For many years our Native Species Breeding Program (NSBP) has been making a positive impact on several West Australian species, including the critically endangered Western Swamp Tortoise as well as the endangered Numbat and Dibbler.
Western Swamp Tortoise
The Western Swamp Tortoise is one of the most endangered reptiles in Australia! In fact, for a century it was believed the Western Swamp Tortoise was extinct until a young boy stumbled upon one back in 1953!
Thirty years ago, there were fewer than 50 individuals remaining on the planet, but we’ve worked hard and have bred more than 1,000 to help boost their fragile population!
The Numbat has suffered a staggering decrease in population since the arrival of Europeans in Australia. These charismatic little marsupials once roamed extensively across southern Australia – from western NSW, through South Australia, southern Northern Territory to the south-west of Western Australia. These days though, only around 1,000 individuals are left in the south-west of Western Australia.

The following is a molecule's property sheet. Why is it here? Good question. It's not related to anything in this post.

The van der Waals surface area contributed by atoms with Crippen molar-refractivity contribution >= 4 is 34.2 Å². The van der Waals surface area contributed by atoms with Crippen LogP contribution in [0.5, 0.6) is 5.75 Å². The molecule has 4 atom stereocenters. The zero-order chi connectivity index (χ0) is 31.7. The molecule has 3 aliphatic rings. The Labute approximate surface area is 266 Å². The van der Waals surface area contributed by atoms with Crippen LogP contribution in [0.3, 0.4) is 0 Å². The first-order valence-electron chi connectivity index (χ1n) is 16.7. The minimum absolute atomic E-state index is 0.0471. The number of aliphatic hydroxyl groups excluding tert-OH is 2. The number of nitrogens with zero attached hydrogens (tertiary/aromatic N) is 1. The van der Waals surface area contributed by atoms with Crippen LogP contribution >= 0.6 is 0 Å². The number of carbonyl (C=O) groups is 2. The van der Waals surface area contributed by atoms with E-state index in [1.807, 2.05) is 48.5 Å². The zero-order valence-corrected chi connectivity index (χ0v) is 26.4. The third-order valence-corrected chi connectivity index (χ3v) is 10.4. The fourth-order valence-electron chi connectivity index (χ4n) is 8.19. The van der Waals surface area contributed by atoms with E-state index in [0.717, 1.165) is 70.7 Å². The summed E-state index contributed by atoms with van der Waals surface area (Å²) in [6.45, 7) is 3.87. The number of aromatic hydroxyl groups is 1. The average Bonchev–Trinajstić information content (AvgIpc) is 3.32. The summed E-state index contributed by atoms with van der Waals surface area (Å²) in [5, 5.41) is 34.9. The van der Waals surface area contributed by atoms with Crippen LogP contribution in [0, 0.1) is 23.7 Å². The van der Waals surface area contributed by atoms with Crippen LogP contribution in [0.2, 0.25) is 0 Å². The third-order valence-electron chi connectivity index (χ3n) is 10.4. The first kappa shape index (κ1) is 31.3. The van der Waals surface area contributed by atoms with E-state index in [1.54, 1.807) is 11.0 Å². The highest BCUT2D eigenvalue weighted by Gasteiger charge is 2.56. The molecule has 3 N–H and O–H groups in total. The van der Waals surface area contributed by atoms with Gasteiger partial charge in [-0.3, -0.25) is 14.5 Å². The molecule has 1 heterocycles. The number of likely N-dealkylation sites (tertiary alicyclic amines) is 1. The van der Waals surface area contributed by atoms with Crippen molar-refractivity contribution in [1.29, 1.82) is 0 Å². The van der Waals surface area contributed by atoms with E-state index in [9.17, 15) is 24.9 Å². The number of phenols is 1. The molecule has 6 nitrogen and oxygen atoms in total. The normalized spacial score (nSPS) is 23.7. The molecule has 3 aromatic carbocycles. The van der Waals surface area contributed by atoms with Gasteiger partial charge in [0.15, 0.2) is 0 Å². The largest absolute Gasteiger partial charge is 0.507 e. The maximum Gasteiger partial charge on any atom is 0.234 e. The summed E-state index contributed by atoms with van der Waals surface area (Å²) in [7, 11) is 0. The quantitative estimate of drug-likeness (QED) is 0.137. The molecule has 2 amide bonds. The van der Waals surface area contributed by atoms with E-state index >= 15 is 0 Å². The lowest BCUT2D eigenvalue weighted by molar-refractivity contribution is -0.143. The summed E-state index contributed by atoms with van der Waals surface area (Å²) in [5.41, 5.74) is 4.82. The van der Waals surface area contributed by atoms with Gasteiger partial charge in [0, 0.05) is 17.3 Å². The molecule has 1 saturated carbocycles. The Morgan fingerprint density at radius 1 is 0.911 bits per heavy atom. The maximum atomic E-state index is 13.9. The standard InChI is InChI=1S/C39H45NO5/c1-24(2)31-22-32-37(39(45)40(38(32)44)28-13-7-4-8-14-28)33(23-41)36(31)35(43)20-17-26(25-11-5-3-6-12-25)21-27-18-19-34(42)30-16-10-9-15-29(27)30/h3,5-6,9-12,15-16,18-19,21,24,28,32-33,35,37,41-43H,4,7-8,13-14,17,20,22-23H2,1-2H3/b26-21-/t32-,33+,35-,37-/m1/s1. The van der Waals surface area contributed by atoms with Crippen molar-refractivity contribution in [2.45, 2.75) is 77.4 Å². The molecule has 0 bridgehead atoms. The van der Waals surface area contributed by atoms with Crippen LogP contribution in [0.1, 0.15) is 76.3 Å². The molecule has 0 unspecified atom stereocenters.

But there’s some slither of hope for this Aussie battler! Since 1993, we’ve released over 278 Zoo-bred Numbats into the wild – we’ve even had reports of the females finding boyfriends and having joeys!
The Dibbler is not only an attractive little Western Australian marsupial but they’re also one of the rarest mammals in the world! Just like the Western Swamp Tortoise, the endangered Dibbler was once thought to be extinct - until a chance rediscovery in 1996!
Together, with the Dibbler Recovery Team led by the Western Australian Department of Parks and Wildlife, we’ve released 945 Zoo-bred Dibblers into protected habitat to get this unique critter back on their paws.
Through the generous support of our community, Perth Zoo is the only
Zoo in the world breeding Numbats and Dibblers for release to help boost their wild populations. You can help save wildlife and contribute to this vital work by donating to Perth Zoo here